Collaborators : Jahne Rees, Sharyn Egan (SCAPE-ISM) (Artists); Mateenbar (GFRP suppliers); Rottnest Island Authority
Completed : November 2021
Engineers Australia People and Projects Awards 2022
WA Finalist Best Project
Concrete Institute of Australia (WA) Excellence Awards 2023
Technology and Innovation Award
Airey Taylor Consulting provided Structural Engineering design for this striking piece of public art was launched by David Templeman MLA, Minister for Tourism; Culture and the Arts and Heritage on 9 December 2021. The project was made possible by funding of both State and Commonwealth Governments.
The 9 metre high sculpture was designed by Western Australian artists Sharyn Egan and Jahne Rees with significant input from the Whadjuk Noongar community. In their explanatory speech about the significance and intent of the piece, Jahne and Sharyn thanked Airey Taylor Consulting for the Structural Engineering and durability innovations that will help the sculpture last for generations.
“Koora-Yeye-Boordawan-Kalyakoorl” translates to “Past-Present-Future-Forever.”
The striking entry statement welcomes and educates visitors to the Island to the heritage of Wadjemup; communicating both the traditional spiritual journey of the afterlife from the West End of the Island, and the historic use of the Island as a prison for Aboriginal males.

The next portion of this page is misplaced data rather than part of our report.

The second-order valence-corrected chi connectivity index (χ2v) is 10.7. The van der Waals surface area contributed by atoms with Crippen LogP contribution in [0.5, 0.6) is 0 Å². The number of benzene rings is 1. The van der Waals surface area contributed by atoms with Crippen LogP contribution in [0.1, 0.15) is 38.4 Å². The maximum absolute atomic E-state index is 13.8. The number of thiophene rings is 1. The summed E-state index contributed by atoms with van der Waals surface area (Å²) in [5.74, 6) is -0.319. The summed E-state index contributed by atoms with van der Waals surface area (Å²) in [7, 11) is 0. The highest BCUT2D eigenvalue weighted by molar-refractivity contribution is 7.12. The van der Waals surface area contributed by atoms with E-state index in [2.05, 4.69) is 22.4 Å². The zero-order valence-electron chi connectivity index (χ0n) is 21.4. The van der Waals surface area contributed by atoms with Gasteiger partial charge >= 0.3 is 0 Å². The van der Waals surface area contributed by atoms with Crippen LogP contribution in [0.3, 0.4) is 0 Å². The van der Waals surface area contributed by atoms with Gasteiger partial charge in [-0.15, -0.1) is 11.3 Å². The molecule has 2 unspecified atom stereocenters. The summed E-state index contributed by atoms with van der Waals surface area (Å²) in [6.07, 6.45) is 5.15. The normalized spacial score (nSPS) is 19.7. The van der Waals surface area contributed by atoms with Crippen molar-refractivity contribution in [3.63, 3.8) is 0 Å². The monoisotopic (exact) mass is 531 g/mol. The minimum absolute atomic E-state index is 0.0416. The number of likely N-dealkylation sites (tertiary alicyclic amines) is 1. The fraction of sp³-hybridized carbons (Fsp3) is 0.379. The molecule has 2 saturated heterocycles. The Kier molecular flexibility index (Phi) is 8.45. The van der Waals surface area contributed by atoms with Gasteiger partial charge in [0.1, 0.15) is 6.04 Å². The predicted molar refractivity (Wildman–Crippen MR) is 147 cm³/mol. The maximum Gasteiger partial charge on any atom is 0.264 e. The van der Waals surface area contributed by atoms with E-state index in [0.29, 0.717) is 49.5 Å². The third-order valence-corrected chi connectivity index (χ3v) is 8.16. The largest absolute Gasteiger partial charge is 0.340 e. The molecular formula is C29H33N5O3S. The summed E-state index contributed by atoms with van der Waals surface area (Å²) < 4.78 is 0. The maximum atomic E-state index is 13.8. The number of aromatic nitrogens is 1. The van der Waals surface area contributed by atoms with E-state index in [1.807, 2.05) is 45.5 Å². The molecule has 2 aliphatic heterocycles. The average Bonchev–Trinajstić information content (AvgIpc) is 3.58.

The design achieved extraordinary longevity by replacing steel reinforcement in the concrete structure with glass fibre reinforced polymer rods; ensuring that the “shield” structure will never suffer from “concrete cancer” despite the corrosive and saline oceanside environment. This measure enabled the use of the artist’s intended sandblasted and narrow polished limestone concrete of 25MPa compressive strength with 30mm of cover, rather than the minimum 40MPa standard concrete with 45mm of cover required to protect steel reinforcement in AS3600.
The whale/bars and spear are made from hand wrought aluminium; with all materials selected resulting in a structure that will endure for generations of visitors to the Island. The foundation has tiles reflecting the constellation of the Emu in the sky overhead, that was known to all local indigenous people.
The stresses of rotation, handling and movement along the length of the span were significant; and the selection of extended temporary post-tensioning to protect the “shield” from cracking during fabrication, transit and installation contributed to the ultimate success of the structure. The embedment of the sculpture in concrete cast flush with the ground (also using GFRP as reinforcement for enhanced durability) creates a free-standing monument with no visible lateral restraint.
Our entrance to the Engineers Australia’s People and Projects Awards 2022 resulted in shortlisting as a Finalist for Best Project (WA) – and the nomination of the project goes into extensive detail on the unique and collaborative nature of this significant monument for our State.